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#3 of 12 Old 09-13-2013, 04:12 PM
 
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I'm just honest about how I feel. If they do something impressive I tell them I'm impressed. If they did something they worked hard at I acknowledge that they did and they must be glad of it. If they did something I want them to do more of I say that's great keep it up.

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#4 of 12 Old 09-13-2013, 06:41 PM - Thread Starter
 
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Both of your interpretations sound good to me. Honesty will always give the best results, I think. IMO, forcing praise or holding it back isn't a good idea. My problem is when people do force it or are disingenuous with it, in an attempt to do.... I'm not really sure what. I know my mother didn't get much affection or encouragement and probably feels she needed to do the opposite to my kids than was done to her. Oddly she was very critical with me when I was a child, and maybe she's trying to make up for it. I'm not sure. But, she forces a lot of insincere praise with my children, probably in an attempt to make up for past problems?

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#5 of 12 Old 09-14-2013, 12:57 PM
 
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I like the honesty approach above.  I found the book "Unconditional Parenting" to have some good points.

 

You can say:

 

I like it (if you do)

This room looks a lot better (if it does)

Now we can see the floor (after a cleaning blitz of picking up toys and vacuuming)

I can see you put a lot of effort into it (if this is the case)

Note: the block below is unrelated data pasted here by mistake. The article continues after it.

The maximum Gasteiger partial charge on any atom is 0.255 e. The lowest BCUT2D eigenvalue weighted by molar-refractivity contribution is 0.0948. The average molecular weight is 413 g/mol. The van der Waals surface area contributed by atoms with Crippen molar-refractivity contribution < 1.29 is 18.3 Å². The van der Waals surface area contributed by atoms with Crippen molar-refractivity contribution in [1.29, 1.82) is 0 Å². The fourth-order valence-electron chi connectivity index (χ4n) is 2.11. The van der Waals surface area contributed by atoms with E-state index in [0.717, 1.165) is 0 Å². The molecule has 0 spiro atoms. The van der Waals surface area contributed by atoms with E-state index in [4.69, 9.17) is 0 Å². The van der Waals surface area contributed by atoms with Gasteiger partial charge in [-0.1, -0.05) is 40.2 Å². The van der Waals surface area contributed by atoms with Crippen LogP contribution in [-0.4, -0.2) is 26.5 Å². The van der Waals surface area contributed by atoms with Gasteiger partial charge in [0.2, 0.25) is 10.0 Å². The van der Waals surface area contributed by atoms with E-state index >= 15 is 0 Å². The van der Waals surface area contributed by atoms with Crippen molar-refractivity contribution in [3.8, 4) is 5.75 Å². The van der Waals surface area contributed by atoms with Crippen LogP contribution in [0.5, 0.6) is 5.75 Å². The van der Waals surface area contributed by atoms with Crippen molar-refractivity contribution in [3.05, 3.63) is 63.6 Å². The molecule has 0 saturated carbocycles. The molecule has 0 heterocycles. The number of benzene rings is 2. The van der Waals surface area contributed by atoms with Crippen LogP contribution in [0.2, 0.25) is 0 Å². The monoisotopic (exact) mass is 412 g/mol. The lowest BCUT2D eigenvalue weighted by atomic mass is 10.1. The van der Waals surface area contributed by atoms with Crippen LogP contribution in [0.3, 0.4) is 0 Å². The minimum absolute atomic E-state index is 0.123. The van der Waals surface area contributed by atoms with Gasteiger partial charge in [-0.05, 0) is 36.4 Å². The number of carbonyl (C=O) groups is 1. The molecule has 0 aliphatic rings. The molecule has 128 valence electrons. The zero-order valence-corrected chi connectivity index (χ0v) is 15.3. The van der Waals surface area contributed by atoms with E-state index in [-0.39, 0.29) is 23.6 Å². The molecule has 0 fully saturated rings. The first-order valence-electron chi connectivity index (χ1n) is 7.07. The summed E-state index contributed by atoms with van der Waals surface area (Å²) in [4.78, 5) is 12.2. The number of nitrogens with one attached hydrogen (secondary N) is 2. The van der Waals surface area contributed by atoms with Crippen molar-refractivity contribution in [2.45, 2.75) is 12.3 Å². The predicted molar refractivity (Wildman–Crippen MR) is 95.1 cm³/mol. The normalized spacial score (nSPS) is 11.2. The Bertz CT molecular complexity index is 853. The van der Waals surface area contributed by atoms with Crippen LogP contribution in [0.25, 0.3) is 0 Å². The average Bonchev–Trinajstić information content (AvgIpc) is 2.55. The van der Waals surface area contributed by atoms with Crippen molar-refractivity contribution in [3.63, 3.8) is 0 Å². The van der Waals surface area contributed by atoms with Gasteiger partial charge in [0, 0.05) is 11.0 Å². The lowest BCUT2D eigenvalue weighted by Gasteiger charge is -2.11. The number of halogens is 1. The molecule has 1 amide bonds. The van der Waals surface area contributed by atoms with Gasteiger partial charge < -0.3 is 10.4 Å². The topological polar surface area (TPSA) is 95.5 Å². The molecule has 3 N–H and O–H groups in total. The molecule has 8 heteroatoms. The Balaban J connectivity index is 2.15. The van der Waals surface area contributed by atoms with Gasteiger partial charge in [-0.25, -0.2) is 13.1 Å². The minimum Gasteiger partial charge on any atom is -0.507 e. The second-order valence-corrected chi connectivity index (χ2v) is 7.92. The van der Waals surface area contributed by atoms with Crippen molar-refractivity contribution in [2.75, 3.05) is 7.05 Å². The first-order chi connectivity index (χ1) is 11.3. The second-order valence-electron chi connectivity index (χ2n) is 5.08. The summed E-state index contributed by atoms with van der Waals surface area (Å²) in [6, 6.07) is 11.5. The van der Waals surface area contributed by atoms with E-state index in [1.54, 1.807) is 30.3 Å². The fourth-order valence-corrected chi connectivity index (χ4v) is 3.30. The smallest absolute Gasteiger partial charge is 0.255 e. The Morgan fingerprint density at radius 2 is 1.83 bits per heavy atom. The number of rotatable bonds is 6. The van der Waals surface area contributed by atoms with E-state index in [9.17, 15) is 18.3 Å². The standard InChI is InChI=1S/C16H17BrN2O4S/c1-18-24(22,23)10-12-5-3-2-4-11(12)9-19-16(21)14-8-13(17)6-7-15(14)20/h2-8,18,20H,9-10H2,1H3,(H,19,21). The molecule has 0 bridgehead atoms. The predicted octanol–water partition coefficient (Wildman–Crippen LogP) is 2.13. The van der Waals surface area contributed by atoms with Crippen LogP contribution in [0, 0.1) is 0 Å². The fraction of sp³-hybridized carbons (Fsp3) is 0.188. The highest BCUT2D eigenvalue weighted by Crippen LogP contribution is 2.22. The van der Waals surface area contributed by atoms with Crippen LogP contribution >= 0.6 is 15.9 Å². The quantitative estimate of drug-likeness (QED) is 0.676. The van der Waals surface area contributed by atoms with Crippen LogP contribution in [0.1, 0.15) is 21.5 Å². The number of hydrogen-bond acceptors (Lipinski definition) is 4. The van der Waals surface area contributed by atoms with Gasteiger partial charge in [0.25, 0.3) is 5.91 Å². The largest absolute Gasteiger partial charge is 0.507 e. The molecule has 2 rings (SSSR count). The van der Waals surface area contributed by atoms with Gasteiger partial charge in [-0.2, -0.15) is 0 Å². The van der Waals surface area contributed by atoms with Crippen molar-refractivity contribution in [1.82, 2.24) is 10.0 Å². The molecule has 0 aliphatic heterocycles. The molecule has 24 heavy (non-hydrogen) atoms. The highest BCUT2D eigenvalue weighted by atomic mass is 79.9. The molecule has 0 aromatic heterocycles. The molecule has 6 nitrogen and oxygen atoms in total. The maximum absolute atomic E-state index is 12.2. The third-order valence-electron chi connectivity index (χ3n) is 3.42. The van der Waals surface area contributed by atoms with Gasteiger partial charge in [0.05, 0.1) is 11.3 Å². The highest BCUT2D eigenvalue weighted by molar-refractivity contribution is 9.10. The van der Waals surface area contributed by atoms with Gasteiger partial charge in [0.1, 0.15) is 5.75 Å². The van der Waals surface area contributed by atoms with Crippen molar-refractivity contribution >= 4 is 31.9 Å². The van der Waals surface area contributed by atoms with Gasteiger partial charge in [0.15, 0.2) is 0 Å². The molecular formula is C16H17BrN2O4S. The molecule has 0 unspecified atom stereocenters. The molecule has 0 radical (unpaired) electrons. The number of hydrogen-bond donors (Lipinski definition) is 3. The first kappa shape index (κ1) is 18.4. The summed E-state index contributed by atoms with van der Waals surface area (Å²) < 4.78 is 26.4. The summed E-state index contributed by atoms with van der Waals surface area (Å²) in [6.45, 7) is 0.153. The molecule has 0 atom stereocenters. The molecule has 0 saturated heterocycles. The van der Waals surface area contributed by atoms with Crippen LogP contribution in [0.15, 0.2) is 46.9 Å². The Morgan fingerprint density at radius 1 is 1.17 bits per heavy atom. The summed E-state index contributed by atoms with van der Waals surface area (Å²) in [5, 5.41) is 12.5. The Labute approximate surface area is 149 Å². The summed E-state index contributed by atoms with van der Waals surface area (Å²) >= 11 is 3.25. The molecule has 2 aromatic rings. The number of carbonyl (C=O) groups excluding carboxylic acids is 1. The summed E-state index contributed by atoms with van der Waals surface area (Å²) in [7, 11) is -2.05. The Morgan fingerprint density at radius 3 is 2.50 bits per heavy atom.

Or questions to the child:

 

How do you think you did?

Was that hard?

Do you like it?

What's your favorite part?

How do you think you did?

If child isn't satisfied, ask what they'd do differently... (this empowers the child - it might be he/she didn't like the result, which is fine, but then, what would they do differently

 

I will not praise my daughter for routine activities, preferring:  "Thanks", "I'm glad you did it", etc.  That can be for something as small as wiping up a spill, putting the dishes in the sink, holding the door open, putting toys away when asked.  This is also something that can be said quite sincerely.

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#6 of 12 Old 09-14-2013, 01:23 PM
 
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I agree with the other posters, that a straightforward approach feels right. I pretty much say how I'm feeling, or how their actions make me feel. Because all I can control is myself - I'm trying to encourage self-governance and not try to control them as I have done in the past! So I will say that I am really impressed when I am impressed. I also try to specifically mention the good character behind the good action/product (sorry if I'm not explaining this well, not feeling verbose today). Such as strength, perseverance, patience, kindness, etc. because that is ultimately what I am trying to help develop. So an example would be, in the case of the awesome birthday card my 5 yo daughter spent a good long time making for my husband this morning, 'I'm really impressed with that picture, you really took your time and put a lot of thought into it.'